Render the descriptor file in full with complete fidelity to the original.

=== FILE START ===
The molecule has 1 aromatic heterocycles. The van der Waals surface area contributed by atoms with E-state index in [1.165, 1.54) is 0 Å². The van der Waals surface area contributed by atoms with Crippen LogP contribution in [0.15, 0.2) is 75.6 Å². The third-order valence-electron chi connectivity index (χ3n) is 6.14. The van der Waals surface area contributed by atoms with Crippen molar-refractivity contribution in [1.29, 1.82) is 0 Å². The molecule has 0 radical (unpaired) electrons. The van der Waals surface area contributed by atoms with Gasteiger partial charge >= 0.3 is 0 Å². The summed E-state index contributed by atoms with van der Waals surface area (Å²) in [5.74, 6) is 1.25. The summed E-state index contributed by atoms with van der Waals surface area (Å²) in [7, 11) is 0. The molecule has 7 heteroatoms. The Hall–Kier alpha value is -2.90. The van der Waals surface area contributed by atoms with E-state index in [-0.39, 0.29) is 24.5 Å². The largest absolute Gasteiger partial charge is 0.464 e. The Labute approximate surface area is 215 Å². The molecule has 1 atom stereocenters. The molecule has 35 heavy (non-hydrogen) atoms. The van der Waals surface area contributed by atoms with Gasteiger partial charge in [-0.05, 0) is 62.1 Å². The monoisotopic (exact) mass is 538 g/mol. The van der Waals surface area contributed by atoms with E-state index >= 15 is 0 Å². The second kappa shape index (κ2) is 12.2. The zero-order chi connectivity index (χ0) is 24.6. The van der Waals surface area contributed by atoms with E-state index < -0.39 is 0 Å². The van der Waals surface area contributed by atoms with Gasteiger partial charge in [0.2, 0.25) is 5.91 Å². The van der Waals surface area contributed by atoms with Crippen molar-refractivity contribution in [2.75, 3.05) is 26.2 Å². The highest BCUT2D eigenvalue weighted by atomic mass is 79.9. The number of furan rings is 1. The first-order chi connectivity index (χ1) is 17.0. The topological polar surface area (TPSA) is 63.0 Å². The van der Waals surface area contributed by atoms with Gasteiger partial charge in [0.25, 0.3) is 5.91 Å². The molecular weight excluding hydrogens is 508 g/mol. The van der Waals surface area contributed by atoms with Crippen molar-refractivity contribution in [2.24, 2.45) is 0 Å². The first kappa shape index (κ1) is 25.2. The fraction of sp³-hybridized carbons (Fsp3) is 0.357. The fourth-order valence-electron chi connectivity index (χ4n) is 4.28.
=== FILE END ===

The molecule has 1 aromatic heterocycles. The van der Waals surface area contributed by atoms with E-state index in [1.165, 1.54) is 0 Å². The van der Waals surface area contributed by atoms with Crippen LogP contribution in [0.15, 0.2) is 75.6 Å². The third-order valence-electron chi connectivity index (χ3n) is 6.14. The van der Waals surface area contributed by atoms with Crippen molar-refractivity contribution in [1.29, 1.82) is 0 Å². The molecule has 0 radical (unpaired) electrons. The van der Waals surface area contributed by atoms with Gasteiger partial charge >= 0.3 is 0 Å². The summed E-state index contributed by atoms with van der Waals surface area (Å²) in [5.74, 6) is 1.25. The summed E-state index contributed by atoms with van der Waals surface area (Å²) in [7, 11) is 0. The molecule has 7 heteroatoms. The Hall–Kier alpha value is -2.90. The van der Waals surface area contributed by atoms with E-state index in [-0.39, 0.29) is 24.5 Å². The largest absolute Gasteiger partial charge is 0.464 e. The Labute approximate surface area is 215 Å². The molecule has 1 atom stereocenters. The molecule has 35 heavy (non-hydrogen) atoms. The van der Waals surface area contributed by atoms with Gasteiger partial charge in [-0.05, 0) is 62.1 Å². The monoisotopic (exact) mass is 538 g/mol. The van der Waals surface area contributed by atoms with E-state index >= 15 is 0 Å². The second kappa shape index (κ2) is 12.2. The zero-order chi connectivity index (χ0) is 24.6. The van der Waals surface area contributed by atoms with E-state index < -0.39 is 0 Å². The van der Waals surface area contributed by atoms with Gasteiger partial charge in [0.2, 0.25) is 5.91 Å². The van der Waals surface area contributed by atoms with Crippen molar-refractivity contribution in [2.75, 3.05) is 26.2 Å². The highest BCUT2D eigenvalue weighted by atomic mass is 79.9. The number of furan rings is 1. The first-order chi connectivity index (χ1) is 17.0. The topological polar surface area (TPSA) is 63.0 Å². The van der Waals surface area contributed by atoms with Gasteiger partial charge in [0.25, 0.3) is 5.91 Å². The molecular weight excluding hydrogens is 508 g/mol. The van der Waals surface area contributed by atoms with Crippen molar-refractivity contribution in [2.24, 2.45) is 0 Å². The first kappa shape index (κ1) is 25.2. The fraction of sp³-hybridized carbons (Fsp3) is 0.357. The fourth-order valence-electron chi connectivity index (χ4n) is 4.28.